Tragically, over one-third of the Apache students at Carlisle did not survive. They died of tuberculosis and other diseases.
“During the sixteen years of the School we have handled in all 2,969 students, of these 144 have died here…. (W)hile … Apaches formed only one-twenty-sixth of the whole, they have contributed nearly one-fourth of the whole number of deaths.” (Captain Richard Henry Pratt, letter to Major George W. Davis of the Office of the Secretary of War, December 13, 1895.)
“Of the 106 Apaches brought to this school … in the winter and spring of 1886-87, twenty-seven have died and two others will die within two or three days. Others are drooping and will take their places soon. The school ought not to bear this affliction any longer.… While climate may to some extent have an influence in aggravating and bringing a speedier termination, I think the deplorable and almost hopeless conditions surrounding them have a greater influence. They have no home, no country, no future, and life has become hardly worth living.” (Captain Richard Henry Pratt on the situation at Carlisle, May 24, 1889.)
To lower Carlisle’s officially recorded fatalities, doctors sent children home on their deathbeds.
“The practice which prevails at the Carlisle School, of retaining students there until in an advanced stage of pulmonary disease, and then sending them back to their people is a bad one. If these cases could be returned to the open air life and dry atmosphere of the western country, in the first stage of this disease, many of them would recover. As it is, they return them when there is no hope of recovery, only to become sources of infection to their people. Some of them are kept so long that they may not reach the reservation alive. I have seen a boy from Carlisle, dying from … (tuberculosis), compelled to travel in a day car until unconscious, and then twenty-eight miles in a stage, in an effort to get on his reservation before death, which was accomplished by a few hours. This is bad in every way. If this school cannot be removed to a climate suitable and natural to the Indian, the students who become infected there should, at least, be given a chance for life by a prompt return to the western country.” (Captain J. D. Glennan, Assistant Surgeon of the U.S. Army, November 1, 1895.)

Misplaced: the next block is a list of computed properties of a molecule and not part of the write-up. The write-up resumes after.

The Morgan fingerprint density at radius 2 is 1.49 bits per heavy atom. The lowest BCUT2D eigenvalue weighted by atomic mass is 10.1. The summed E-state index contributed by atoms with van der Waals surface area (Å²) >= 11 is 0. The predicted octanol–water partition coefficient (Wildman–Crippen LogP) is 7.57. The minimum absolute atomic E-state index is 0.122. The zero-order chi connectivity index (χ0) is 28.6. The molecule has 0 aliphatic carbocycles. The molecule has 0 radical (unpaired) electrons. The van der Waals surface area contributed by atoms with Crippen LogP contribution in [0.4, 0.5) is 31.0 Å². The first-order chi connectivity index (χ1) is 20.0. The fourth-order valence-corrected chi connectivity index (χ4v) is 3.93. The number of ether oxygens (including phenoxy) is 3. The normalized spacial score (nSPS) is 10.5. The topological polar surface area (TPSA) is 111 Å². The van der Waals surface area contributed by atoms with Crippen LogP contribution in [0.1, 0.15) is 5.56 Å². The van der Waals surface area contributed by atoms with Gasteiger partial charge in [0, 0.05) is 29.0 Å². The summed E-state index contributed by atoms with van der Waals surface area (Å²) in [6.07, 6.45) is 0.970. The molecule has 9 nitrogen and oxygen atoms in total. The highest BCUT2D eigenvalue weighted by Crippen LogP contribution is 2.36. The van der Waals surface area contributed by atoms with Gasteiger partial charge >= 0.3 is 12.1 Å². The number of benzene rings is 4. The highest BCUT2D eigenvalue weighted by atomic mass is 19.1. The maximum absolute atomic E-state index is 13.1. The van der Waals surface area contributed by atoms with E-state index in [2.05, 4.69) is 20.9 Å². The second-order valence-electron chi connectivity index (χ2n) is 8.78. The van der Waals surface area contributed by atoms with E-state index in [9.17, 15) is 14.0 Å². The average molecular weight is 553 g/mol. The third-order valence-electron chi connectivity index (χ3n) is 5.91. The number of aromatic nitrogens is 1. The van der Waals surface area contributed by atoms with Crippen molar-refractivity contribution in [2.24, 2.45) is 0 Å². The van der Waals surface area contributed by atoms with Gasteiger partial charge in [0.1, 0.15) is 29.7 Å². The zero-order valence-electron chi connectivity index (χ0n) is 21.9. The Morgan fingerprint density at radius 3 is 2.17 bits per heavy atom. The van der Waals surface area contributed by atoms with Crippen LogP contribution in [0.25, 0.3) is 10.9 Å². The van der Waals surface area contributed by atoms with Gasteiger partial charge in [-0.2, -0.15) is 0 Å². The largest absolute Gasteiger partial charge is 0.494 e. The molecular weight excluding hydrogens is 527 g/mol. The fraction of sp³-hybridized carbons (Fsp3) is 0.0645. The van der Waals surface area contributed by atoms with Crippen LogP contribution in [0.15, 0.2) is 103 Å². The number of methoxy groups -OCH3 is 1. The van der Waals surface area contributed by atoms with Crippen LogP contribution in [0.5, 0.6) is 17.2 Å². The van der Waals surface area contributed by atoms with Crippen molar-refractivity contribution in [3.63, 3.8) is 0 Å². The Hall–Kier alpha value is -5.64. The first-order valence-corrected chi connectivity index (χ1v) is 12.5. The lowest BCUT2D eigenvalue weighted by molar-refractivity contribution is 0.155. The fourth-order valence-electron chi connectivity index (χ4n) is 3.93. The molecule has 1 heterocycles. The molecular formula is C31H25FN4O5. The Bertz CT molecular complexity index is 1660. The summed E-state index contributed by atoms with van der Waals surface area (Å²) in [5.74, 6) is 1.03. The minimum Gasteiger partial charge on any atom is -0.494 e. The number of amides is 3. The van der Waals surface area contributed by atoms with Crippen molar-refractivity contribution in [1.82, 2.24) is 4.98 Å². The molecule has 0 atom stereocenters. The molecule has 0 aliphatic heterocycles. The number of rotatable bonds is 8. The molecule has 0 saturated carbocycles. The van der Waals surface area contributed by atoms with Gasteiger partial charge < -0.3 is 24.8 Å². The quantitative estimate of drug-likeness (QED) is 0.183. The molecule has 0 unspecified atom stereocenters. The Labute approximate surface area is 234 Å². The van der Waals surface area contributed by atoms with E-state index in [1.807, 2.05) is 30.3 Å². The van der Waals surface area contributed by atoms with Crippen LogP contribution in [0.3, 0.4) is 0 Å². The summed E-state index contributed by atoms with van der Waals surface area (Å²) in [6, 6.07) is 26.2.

Apache people despaired over the deaths of their children.
“Their grief over this compulsory separation (of children from their parents) has been genuine and unabating; and when death has claimed one of their absent children, the intense manifestation of sorrow has touched the hearts of all.” (Dr. Walter Reed, Mount Vernon Barracks Post Surgeon, “Geronimo and his Warriors in Captivity,” The Illustrated American, August 16, 1890:231-235.)
“It would be a mistake to … (continue sending) the children of these Indians to the school at Carlisle, a place which, from whatever cause it may be, proves fatal to them. Many of the children die there, and those who return to their people seem particularly liable to contract consumption, the disease that has taken off so many of them since their removal to the east. The Apaches … live in terror lest their children be taken from them and sent to the distant school.” (General George Crook, Letter to Redfield Proctor, Secretary of War. U. S. Senate Exec. Doc. 35 (51-1), pp. 32-33. Quoted in Stockel 1993:162.)
“So many of their children have died away at school that not only have those been grief stricken who have lost their absent ones but all are constantly fearful of the taking from them of others of their children to send to school to die.” (First Lieutenant Guy Howard, Twelfth Infantry, report on Mt. Vernon to General J. M. Schofield, Adjutant General, December 23, 1889. Quoted in Skinner 1987:269.)
Despite Pratt and his teachers, virtually all Apache children who remained alive returned to their families as prisoners of war and proudly retained their Chiricahua identity.
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